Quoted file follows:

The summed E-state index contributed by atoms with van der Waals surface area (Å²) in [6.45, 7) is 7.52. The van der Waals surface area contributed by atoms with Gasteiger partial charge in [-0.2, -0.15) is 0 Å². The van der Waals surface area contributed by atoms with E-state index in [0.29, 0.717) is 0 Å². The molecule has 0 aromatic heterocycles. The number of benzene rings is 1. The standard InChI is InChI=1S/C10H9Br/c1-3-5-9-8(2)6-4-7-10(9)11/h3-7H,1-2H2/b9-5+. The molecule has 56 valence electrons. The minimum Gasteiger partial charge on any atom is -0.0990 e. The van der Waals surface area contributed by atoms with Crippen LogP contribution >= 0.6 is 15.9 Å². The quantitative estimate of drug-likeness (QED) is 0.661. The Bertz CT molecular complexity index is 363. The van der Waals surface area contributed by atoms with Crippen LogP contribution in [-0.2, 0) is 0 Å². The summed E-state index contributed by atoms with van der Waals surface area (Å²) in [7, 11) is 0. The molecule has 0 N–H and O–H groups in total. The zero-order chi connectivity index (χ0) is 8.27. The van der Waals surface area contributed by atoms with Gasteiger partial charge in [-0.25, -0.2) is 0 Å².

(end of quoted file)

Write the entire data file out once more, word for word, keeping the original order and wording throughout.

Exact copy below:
The summed E-state index contributed by atoms with van der Waals surface area (Å²) in [6.45, 7) is 7.52. The van der Waals surface area contributed by atoms with Gasteiger partial charge in [-0.2, -0.15) is 0 Å². The van der Waals surface area contributed by atoms with E-state index in [0.29, 0.717) is 0 Å². The molecule has 0 aromatic heterocycles. The number of benzene rings is 1. The standard InChI is InChI=1S/C10H9Br/c1-3-5-9-8(2)6-4-7-10(9)11/h3-7H,1-2H2/b9-5+. The molecule has 56 valence electrons. The minimum Gasteiger partial charge on any atom is -0.0990 e. The van der Waals surface area contributed by atoms with Crippen LogP contribution >= 0.6 is 15.9 Å². The quantitative estimate of drug-likeness (QED) is 0.661. The Bertz CT molecular complexity index is 363. The van der Waals surface area contributed by atoms with Crippen LogP contribution in [-0.2, 0) is 0 Å². The summed E-state index contributed by atoms with van der Waals surface area (Å²) in [7, 11) is 0. The molecule has 0 N–H and O–H groups in total. The zero-order chi connectivity index (χ0) is 8.27. The van der Waals surface area contributed by atoms with Gasteiger partial charge in [-0.25, -0.2) is 0 Å².